other people’s water bottles or glasses. This is considered to be impure by the Nepalese.
- Never touch anything with your feet. The feet and the floor are considered dirty.
- While traveling, dress appropriately. Women should avoid short skirts and sleeveless shirts
- Seek permission before entering a Hindu temple. Many Hindu temples do not allow non-Hindus to
- Leather is prohibited inside temples because cows are considered sacred and are not used for
- Walking around temples or Buddhist stupas is traditionally done clockwise.
- Be sure to ask before taking photographs of the locals. Some people believe part of the soul is
taken when a picture is snapped.
- Public displays of affection between a man and a woman are frowned upon and are not generally
- When the Nepalese shake their head from left to right, they may mean, “Yes”.
- Develop a genuine interest in Nepal and meet and talk to the Nepalese people. Do your best to
respect their local customs.
- The most common greeting in Nepal is “Namaste” and is performed by placing the palms together
- How do I sign up for a trip?
Reserving a trip is easy. Send us a email: info@meg aadventuresintl.com. Once we have received your e-mail will send you trip application form. Please complete and return these forms with your deposit of $500 for each person. If you are signing up within 45 days of the trip’s departure, full payment is required. We recommend that you sign up as early as possible. Our group sizes are small, so they fill up rapidly. Trips frequently sell out a few months in advance. The trip deposit is fully refundable up until 90 days before departure, so there is no risk in reserving your space early. All prices quoted are in US dollars and are subject to change. All payments must be made in US dollars. We accept Visa®, MasterCard®, American Express® as well as personal checks or PayPal.
We are also open to creating trips on a first-come first-serve basis. If there is a trip that you have an interest in and particular dates that you have in mind, we will organize a trip just for you. And unless you want a private tour for just you and your friends, we will work to promote your trip in an effort to find fellow travelers for you. However, if enough travelers do not sign up, the trip may be cancelled.
- What if I have to cancel?
If you decide to cancel your trip, the following fees apply and are due to Mega Adventures International Pvt. Ltd prior to departure when we receive written notice of your cancellation.
Cancellation Fee Schedule for tours and treks:
90-79 days prior to departure You forfeit half the deposit $250 80-60 days prior to departure You forfeit the deposit $500 59-29 days prior to departure You forfeit 50% of the total amount 30 or fewer days prior to departure You forfeit the entire cost of the trip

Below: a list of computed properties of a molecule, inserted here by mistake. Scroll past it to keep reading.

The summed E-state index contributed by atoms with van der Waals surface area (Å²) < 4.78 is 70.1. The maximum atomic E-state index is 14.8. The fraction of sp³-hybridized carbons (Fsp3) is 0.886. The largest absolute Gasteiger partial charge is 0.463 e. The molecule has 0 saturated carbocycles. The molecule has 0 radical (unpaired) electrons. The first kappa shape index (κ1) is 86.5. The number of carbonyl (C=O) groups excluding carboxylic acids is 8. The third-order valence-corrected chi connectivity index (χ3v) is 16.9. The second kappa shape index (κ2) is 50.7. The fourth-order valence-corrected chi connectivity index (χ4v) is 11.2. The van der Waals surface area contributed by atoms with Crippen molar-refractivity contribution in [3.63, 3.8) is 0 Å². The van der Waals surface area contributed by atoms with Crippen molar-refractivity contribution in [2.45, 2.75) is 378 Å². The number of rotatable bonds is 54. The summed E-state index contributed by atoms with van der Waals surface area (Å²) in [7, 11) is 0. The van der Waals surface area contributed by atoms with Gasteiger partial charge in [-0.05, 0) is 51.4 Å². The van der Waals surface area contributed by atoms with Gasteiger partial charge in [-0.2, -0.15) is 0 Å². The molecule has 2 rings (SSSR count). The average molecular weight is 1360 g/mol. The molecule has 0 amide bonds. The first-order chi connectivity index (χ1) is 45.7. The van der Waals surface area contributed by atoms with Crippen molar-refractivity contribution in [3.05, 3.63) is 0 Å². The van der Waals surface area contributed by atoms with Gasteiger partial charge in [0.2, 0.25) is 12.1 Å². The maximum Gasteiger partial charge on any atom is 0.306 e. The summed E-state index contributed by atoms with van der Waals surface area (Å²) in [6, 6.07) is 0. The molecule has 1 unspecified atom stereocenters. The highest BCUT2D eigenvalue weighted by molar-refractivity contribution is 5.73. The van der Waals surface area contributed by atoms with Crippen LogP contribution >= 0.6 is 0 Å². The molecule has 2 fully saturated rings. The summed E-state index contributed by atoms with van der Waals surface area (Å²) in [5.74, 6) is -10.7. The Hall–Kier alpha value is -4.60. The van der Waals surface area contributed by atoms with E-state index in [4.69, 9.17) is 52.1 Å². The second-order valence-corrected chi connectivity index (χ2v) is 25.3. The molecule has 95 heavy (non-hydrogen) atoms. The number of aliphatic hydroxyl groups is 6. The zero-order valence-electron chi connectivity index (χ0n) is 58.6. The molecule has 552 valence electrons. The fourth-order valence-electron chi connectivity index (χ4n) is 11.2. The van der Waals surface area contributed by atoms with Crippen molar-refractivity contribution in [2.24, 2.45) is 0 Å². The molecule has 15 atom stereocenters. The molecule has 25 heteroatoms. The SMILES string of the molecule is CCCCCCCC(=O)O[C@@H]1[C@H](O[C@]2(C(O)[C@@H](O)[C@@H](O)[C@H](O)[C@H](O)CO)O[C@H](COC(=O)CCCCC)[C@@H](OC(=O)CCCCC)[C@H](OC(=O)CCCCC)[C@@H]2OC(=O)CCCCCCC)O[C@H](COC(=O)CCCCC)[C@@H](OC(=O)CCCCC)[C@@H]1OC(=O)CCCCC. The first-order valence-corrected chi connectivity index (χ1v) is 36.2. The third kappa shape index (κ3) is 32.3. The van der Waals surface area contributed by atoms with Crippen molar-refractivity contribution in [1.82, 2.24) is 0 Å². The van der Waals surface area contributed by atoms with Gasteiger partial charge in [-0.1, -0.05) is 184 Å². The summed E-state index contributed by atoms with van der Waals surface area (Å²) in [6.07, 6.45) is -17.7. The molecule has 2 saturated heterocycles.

Cancellation Fee Schedule for Climbing Trips and Expeditions:
180-150 days prior to departure You forfeit $1,000 149-89 days prior to departure You forfeit 50% of the total amount 90 or fewer days prior to departure You forfeit the entire cost of the trip
- What about transferring trips?
The tours and trekking trips may be transferred to the next year or to another date; however the transfer must be made 90 days or more prior to departure. Otherwise, if the transfer is made 90 days or fewer prior to departure, you must pay the cancellation fees as outlined above.
There are no fees for transferring trips more than 90 days prior to departure. However, for climbing trips and expeditions. If you would like to transfer your trip to the next year or to different dates. There is an automatic transfer fee of $1,000 that must be paid to Mega Adventures International Pvt. Ltd.
- Should I purchase trip cancellation insurance?
If you must cancel your trip due to illness, injury or death of yourself or an immediate family member. Trip cancellation insurance protects all your deposits and payments for both air and land costs. We recommended that you buy trip cancellation insurance.
- What if MAI Cancel my trip?
MAI reserves the right to cancel all or a portion of a trip due to political or environmental circumstances. Which may hinder trip operations or for any other reasons beyond our control. In the event of such a cancellation, we will give a full refund for the cost of the trip.
- Is airfare included in the price of the trip?
Our prices are land costs only. International airfare is an additional expense. If you need help booking your tickets, please let us know.
- What other expenses should I consider?
Medical advice and inoculations, health and travel insurance, travel and trekking gear, international airfare. Nepali visas, airport tax, spending money. Please check the specific trip service details, includes and excludes details.